Andrew Sullivan writes a post titled Math is Useless, then follows up with reader reactions. I’m definitely on the side of this guy:
I suppose for a moment that mathematics is only useful “if you engineer planes” or something. When is the decision of whether a person will engineer planes to be made? Should I tell my kids who are in middle school, “Decide now whether you would like to engineer planes, this stuff is useless otherwise.” Should this be decided in high school? Before college? By whom?
It should be noted that without a certain level of mathematical proficiency, about half of the available college majors are essentially eliminated for that student. Many Americans seem to be okay with that choice; students from many other countries are not. Even if one does not wish to spend their lives “engineering planes” an educated populace requires a certain level of numeracy. People rightfully worry about illiteracy; what about innumeracy? Should people be able to solve a simple equation? Understand the notion of compound interest? Percentages? Understand the exploding amount of “data” and “studies” being fed to them daily, especially on unscrupulous “news” sources?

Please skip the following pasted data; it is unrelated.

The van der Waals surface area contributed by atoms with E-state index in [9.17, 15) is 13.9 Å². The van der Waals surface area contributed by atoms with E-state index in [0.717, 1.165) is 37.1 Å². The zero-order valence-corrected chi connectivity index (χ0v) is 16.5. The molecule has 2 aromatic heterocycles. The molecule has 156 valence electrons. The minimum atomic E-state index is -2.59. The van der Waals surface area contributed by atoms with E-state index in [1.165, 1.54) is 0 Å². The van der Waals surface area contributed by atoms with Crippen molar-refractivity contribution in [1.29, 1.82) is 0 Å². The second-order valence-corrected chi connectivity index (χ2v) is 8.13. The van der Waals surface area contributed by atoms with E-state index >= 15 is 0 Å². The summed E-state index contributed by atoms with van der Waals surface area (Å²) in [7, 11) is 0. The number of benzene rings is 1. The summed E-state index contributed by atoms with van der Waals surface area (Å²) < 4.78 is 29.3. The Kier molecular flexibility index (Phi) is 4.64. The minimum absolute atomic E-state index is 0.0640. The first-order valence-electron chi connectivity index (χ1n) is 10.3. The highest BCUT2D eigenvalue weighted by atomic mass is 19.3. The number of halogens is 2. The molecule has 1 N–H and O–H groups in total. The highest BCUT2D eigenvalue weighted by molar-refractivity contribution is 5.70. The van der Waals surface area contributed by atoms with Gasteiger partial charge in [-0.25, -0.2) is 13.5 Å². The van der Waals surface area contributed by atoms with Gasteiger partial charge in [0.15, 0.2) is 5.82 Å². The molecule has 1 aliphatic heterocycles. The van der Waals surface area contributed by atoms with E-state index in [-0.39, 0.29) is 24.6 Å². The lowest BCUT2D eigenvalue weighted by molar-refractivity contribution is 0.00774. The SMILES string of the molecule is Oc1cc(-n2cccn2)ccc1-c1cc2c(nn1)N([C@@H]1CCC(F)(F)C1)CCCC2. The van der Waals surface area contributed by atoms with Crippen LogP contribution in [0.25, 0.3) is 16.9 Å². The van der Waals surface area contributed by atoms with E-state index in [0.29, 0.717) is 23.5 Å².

The value of statistics should be even more obvious. Medicine, nutrition science, psychology, and sociology all run on statistics. And who doesn’t care about their own health, or about understanding themselves and others? It’s a shame statistics isn’t a required part of high school curricula. (Maybe we could scrap some of the geometry to make room for it? Math-haters do have a point about much of geometry.)
I have this sudden urge to write a book titled The Mathematical Principles Of Knowing What the Fuck Is Going On. Hmm… would anyone be able to translate that into Latin for me?